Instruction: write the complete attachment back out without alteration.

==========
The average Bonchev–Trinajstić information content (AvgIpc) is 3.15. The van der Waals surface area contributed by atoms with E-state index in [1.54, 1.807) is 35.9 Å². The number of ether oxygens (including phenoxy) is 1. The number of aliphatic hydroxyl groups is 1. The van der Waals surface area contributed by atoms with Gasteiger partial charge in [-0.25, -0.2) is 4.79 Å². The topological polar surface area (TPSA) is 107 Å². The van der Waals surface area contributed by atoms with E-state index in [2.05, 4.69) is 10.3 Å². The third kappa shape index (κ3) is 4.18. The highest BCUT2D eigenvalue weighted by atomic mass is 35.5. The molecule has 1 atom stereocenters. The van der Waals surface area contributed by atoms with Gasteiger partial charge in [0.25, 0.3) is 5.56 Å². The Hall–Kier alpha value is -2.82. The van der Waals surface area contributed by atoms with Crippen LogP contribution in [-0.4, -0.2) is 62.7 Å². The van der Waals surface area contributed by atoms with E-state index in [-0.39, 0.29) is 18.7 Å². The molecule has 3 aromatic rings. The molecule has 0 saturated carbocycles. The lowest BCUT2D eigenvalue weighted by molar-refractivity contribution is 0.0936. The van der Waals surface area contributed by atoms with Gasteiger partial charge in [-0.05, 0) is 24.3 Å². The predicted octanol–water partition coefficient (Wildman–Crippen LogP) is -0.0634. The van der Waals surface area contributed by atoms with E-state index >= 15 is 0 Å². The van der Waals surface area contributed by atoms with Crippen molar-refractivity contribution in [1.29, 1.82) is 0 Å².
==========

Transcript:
The average Bonchev–Trinajstić information content (AvgIpc) is 3.15. The van der Waals surface area contributed by atoms with E-state index in [1.54, 1.807) is 35.9 Å². The number of ether oxygens (including phenoxy) is 1. The number of aliphatic hydroxyl groups is 1. The van der Waals surface area contributed by atoms with Gasteiger partial charge in [-0.25, -0.2) is 4.79 Å². The topological polar surface area (TPSA) is 107 Å². The van der Waals surface area contributed by atoms with E-state index in [2.05, 4.69) is 10.3 Å². The third kappa shape index (κ3) is 4.18. The highest BCUT2D eigenvalue weighted by atomic mass is 35.5. The molecule has 1 atom stereocenters. The van der Waals surface area contributed by atoms with Gasteiger partial charge in [0.25, 0.3) is 5.56 Å². The Hall–Kier alpha value is -2.82. The van der Waals surface area contributed by atoms with Crippen LogP contribution in [-0.4, -0.2) is 62.7 Å². The van der Waals surface area contributed by atoms with E-state index in [-0.39, 0.29) is 18.7 Å². The molecule has 3 aromatic rings. The molecule has 0 saturated carbocycles. The lowest BCUT2D eigenvalue weighted by molar-refractivity contribution is 0.0936. The van der Waals surface area contributed by atoms with Gasteiger partial charge in [-0.05, 0) is 24.3 Å². The predicted octanol–water partition coefficient (Wildman–Crippen LogP) is -0.0634. The van der Waals surface area contributed by atoms with E-state index >= 15 is 0 Å². The van der Waals surface area contributed by atoms with Crippen molar-refractivity contribution in [1.29, 1.82) is 0 Å².